Empedocles is the correct answer because he believed that reality consisted of the four basic elements: earth, air, fire, and water. He also introduced the concept of love and strife as forces that act upon these elements, causing them to combine and separate. This theory, known as Empedocleanism, was influential in the development of later philosophical and scientific thought.

    Rate this question:

  • 11. 

    Which pre-socratic philosopher said that you could not step into the same river twice?

    • A.

      Empedocles

    • B.

      Parmenides

    • C.

      Heraclitus

    • D.

      Pythagoras

    Correct Answer
    C. Heraclitus
    Explanation
    Heraclitus, the pre-Socratic philosopher, stated that you cannot step into the same river twice. This statement reflects his belief in the constant change and flux of the world. According to Heraclitus, everything is in a state of constant motion and transformation, and therefore, no two moments are exactly the same. The river serves as a metaphor for the ever-changing nature of reality, where the water is constantly flowing and never remains the same. This idea challenges the notion of stability and emphasizes the impermanence of existence.

    Rate this question:

  • 12. 

    The SOphist who taught that truth was relative to belief was

    • A.

      Protagoras

    • B.

      Gorgias

    • C.

      Heraclitus

    • D.

      Thales

    Correct Answer
    B. Gorgias
    Explanation
    Gorgias was a Sophist who believed that truth was relative to belief. He argued that there is no absolute truth and that everything is subjective and based on individual perception. Gorgias believed that persuasion and rhetoric were more important than discovering objective truth. He emphasized the power of language and its ability to manipulate and convince people, rather than seeking objective truth. Therefore, Gorgias is the correct answer to the question.

    Rate this question:

  • 13. 

    Which pre-socratic philosopher argued that change and motion were illusions and that we shouldn't listen to what our senses tell us about the world?

    • A.

      Heraclitus

    • B.

      Thales

    • C.

      Empedocles

    • D.

      Parmenides

    Correct Answer
    D. Parmenides
    Explanation
    Parmenides, a pre-Socratic philosopher, argued that change and motion were illusions and that our senses cannot be trusted when it comes to perceiving the world. He believed in the concept of "being" as the only reality, and that the world is unchanging and eternal. According to Parmenides, our senses deceive us by presenting a world of constant change and motion, while in reality, true knowledge can only be obtained through reason and rational thought.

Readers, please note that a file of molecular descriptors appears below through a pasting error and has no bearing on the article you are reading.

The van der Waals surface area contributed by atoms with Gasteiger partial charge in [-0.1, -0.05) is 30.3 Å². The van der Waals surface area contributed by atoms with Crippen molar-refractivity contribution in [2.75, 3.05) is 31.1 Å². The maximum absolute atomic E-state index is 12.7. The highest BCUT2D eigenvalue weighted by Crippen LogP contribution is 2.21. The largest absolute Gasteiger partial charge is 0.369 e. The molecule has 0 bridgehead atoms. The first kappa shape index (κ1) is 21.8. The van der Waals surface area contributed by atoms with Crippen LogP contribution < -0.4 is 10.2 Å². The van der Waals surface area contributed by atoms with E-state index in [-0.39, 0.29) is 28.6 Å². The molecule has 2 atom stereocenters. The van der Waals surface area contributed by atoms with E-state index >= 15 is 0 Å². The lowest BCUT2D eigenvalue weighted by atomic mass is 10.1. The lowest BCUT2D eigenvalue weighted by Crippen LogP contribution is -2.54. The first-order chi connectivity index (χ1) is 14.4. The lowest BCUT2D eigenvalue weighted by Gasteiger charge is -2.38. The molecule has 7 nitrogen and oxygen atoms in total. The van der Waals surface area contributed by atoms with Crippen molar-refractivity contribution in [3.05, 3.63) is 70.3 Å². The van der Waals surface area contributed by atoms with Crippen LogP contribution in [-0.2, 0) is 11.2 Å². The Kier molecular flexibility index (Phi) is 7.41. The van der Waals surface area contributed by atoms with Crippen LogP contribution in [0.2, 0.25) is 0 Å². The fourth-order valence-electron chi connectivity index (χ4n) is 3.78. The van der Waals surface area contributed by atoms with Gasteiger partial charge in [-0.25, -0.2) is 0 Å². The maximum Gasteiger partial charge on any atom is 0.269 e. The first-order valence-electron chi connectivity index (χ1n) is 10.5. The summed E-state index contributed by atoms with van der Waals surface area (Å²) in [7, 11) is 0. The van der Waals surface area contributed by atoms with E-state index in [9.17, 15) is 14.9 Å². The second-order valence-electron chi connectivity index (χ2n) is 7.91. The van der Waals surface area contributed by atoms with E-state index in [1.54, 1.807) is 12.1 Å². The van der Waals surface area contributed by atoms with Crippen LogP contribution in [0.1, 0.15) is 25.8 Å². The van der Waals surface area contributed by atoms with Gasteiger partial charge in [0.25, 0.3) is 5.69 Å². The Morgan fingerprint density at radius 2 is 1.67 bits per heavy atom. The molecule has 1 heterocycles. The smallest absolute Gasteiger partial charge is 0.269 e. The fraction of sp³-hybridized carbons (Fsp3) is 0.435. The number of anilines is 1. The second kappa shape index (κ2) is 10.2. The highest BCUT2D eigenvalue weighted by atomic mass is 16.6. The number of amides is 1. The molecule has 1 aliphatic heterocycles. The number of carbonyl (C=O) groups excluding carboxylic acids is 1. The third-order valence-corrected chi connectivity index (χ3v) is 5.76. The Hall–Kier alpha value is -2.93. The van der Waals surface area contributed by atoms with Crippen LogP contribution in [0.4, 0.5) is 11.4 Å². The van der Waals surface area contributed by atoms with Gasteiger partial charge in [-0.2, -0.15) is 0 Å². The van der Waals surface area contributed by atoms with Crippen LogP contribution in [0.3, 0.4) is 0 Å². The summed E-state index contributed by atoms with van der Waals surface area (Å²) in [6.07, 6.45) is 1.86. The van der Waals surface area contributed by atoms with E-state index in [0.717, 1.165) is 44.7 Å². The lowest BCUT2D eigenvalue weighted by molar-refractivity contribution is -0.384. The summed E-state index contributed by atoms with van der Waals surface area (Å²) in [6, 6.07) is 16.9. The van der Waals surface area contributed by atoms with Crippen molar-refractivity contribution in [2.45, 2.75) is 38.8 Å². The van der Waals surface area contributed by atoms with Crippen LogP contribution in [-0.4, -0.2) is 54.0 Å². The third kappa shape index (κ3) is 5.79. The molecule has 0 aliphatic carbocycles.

Rate this question:

  • 14. 

    Which pre-socratic philosopher believed that nature or the world came to be out of the struggle of fundamental oppositions (like dry and moist and hot and cold and light and dark) and the cyclic movement of these into and out of the Apeiron (or the boundless or the unlimited)?

    • A.

      Thales

    • B.

      Anaximander

    • C.

      Anaximines

    • D.

      Anaxagoras

    Correct Answer
    B. Anaximander
    Explanation
    Anaximander, a pre-Socratic philosopher, believed that the world came to be out of the struggle of fundamental oppositions and the cyclic movement of these into and out of the Apeiron, or the boundless or the unlimited. He proposed that the primary substance from which everything else originated was the Apeiron, which was an eternal and infinite source of all things. Anaximander's philosophy emphasized the dynamic nature of the universe and the interplay of opposing forces.

    Rate this question:

  • 15. 

    Which pre-socratic philosopher believed that the cosmos generated a kind of glorious symphony (the Harmony of the Heavenly Spheres) that we could not here unless our souls were sufficiently purified of the influence of our bodies?

    • A.

      Pythagoras

    • B.

      Protagoras

    • C.

      Heraclitus

    • D.

      Anaximines

    Correct Answer
    A. Pythagoras
    Explanation
    Pythagoras believed that the cosmos generated a glorious symphony called the Harmony of the Heavenly Spheres. According to him, we could only hear this symphony if our souls were purified from the influence of our bodies. This suggests that Pythagoras believed in the existence of a spiritual realm beyond the physical world and that the harmony of the cosmos could only be experienced through a pure soul.